Defendant initially contends that his conviction is not supported by legally sufficient evidence-specifically, that the People failed to adequately corroborate his statements to Seeley (see CPL 60.50). We disagree. While it is true that defendant cannot be convicted solely upon the basis of his admissions to Seeley (as embodied in a voice mail that defendant left Seeley on the evening of the burglary1 and their face-to-face conversation the following morning), the corroboration requirement set forth in CPL 60.50 “merely requires some proof, of whatever weight, that a crime was committed by someone” (People v. McGee, 20 NY3d 513, 517 [2013] [internal quotation marks and citation omitted]; see People v. Lapi, 105 AD3d 1084, 1086 [2013]; People v. Flemming, 101 AD3d 1483, 1485 [2012], lv denied 21 NY3d 942 [2013]; People v.. Baltes, 75 AD3d 656, 659 [2010], lv denied 15 NY3d 918 [2010] ). Such additional proof, which “need not establish guilt or every detail of the crime or confession” (People v. Johnson, 79 AD3d 1264, 1266 [2010], lvs denied 16 NY3d 832 [2011] ), “may be found in the presence of defendant at the scene of the crime, his guilty appearance afterward, or other circumstances supporting an inference of guilt” (People v. Baltes, 75 AD3d at 659 [internal quotation marks and citation omitted]; see People v. Flemming, 101 AD3d at 1485).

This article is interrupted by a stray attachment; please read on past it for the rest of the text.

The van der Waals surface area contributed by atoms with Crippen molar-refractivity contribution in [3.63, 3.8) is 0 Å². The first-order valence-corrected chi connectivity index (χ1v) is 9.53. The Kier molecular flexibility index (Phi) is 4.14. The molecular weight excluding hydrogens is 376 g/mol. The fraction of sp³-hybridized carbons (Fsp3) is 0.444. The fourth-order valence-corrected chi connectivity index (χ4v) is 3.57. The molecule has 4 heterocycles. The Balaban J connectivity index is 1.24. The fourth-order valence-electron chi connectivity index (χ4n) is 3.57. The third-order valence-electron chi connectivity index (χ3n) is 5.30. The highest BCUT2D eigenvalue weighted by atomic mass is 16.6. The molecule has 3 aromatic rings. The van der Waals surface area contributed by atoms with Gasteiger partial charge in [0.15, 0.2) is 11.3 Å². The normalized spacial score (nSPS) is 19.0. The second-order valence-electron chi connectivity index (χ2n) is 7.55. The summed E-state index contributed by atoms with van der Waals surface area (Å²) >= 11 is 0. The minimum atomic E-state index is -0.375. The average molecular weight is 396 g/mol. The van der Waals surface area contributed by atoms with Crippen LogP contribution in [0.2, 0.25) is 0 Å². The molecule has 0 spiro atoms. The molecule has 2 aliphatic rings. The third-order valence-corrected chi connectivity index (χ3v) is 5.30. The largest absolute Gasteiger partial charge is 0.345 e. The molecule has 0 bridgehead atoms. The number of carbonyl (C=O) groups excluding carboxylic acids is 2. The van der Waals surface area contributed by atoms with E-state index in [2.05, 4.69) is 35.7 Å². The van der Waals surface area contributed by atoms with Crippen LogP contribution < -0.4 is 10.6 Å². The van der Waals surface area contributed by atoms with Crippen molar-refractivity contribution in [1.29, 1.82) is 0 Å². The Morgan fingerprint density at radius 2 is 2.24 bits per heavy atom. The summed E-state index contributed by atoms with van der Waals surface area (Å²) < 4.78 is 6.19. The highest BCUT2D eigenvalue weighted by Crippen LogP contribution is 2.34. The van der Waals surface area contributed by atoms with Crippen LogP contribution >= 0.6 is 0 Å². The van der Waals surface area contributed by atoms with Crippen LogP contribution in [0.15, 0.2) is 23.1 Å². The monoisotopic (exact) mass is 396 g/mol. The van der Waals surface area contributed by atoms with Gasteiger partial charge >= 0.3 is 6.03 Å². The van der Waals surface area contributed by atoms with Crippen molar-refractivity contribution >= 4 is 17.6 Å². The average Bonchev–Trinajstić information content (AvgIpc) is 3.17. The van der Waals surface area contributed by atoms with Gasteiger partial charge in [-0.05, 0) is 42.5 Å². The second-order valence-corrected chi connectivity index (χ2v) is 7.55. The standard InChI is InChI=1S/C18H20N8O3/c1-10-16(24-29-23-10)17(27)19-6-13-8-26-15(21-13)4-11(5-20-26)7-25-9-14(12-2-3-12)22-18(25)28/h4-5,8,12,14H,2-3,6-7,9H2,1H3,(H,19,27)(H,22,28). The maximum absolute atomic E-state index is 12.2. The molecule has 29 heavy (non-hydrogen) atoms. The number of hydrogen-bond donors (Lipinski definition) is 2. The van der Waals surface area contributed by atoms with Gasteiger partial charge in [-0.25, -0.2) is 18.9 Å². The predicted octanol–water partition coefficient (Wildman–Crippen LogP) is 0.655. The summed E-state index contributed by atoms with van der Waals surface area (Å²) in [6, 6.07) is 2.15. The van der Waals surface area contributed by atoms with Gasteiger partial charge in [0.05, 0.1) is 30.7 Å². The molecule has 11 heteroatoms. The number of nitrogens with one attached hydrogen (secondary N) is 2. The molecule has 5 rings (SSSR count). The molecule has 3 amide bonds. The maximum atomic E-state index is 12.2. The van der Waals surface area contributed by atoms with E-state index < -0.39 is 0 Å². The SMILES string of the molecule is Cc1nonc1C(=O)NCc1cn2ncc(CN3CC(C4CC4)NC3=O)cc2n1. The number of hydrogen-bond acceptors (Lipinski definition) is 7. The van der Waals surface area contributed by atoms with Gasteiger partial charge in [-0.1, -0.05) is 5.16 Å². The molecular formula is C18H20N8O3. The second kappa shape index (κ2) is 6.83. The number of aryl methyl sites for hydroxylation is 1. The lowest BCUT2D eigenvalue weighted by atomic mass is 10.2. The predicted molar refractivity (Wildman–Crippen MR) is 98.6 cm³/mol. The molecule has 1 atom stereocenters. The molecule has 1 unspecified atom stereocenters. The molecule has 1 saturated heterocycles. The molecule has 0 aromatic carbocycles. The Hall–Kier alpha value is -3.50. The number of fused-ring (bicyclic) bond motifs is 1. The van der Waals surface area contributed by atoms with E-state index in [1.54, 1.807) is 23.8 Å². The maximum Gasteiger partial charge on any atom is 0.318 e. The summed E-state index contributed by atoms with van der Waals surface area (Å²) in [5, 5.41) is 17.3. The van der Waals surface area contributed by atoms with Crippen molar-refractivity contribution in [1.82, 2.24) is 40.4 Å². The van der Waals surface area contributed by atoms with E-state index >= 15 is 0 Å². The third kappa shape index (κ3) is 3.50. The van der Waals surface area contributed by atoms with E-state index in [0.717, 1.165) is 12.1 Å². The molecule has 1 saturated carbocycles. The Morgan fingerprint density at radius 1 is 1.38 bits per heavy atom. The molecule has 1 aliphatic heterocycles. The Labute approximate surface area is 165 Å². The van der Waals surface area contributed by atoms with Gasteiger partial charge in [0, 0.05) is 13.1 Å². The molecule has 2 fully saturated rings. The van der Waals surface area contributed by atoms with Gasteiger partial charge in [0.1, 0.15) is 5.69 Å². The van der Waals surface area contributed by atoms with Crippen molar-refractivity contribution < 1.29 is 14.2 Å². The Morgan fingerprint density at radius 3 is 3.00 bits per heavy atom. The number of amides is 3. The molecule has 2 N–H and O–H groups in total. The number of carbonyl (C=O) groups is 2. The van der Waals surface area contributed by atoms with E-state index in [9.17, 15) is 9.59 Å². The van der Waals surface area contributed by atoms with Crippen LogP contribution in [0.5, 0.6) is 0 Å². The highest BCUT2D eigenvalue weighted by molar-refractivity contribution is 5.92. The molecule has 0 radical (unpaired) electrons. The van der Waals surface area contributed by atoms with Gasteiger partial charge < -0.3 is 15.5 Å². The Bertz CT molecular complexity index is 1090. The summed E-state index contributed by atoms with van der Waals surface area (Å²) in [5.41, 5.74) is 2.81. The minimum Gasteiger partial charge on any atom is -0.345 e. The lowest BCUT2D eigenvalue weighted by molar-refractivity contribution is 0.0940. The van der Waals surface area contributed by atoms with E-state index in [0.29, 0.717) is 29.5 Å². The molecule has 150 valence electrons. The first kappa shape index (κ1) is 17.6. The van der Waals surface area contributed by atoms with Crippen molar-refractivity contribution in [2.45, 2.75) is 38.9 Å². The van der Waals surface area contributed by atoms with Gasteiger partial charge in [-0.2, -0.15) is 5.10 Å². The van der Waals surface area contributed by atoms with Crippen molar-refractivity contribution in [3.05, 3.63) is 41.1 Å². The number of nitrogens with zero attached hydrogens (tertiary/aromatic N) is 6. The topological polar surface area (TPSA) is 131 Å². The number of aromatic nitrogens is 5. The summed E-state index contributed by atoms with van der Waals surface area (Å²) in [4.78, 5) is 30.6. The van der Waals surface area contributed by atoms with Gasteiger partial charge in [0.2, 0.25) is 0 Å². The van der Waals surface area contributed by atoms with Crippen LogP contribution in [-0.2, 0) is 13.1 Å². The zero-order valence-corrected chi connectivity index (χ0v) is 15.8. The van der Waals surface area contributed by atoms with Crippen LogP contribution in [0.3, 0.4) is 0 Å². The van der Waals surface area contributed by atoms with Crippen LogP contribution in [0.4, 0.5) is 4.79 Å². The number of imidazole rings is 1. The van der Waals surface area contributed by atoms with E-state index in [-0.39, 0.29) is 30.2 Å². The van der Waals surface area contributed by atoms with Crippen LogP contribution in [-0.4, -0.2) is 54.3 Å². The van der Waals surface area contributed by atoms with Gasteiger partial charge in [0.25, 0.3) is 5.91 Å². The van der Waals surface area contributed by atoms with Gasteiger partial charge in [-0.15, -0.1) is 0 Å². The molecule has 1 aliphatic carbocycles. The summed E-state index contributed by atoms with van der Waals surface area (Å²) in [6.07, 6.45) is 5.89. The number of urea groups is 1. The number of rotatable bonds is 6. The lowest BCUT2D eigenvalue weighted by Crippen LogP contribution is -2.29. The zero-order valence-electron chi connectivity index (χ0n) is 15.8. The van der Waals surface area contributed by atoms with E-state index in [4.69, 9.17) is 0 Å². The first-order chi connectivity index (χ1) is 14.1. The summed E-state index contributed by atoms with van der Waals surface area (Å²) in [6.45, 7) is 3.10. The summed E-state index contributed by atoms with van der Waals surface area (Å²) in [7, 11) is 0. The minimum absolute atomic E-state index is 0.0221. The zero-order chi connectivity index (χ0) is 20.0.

Here, there was ample evidence that someone had committed the crime of burglary in the second degree (see Penal Law § 140.25[2] ). The testimony of both the victim and the police officer who responded to the scene established that someone had entered the victim's residence (after shattering the window in the back door) and that the victim's two flat screen televisions were removed from the premises. The victim testified that she had not given anyone, including defendant, permission to enter or remove property from the residence and described, in detail, the missing electronics. As for the identity of the perpetrator, we are satisfied that defendant's admissions were sufficiently corroborated by, among other things, his documented presence at the scene both before and after the burglary,2 Seeley's testimony describing the televisions he saw in the carriage house on the day following the burglary and defendant's trial testimony that he was “[m]ore or less” desperate for money at the time of the burglary. Accordingly, viewing the evidence in the light most favorable to the People (see People v. Baltes, 75 AD3d at 658), we are satisfied that defendant's conviction is supported by legally sufficient evidence.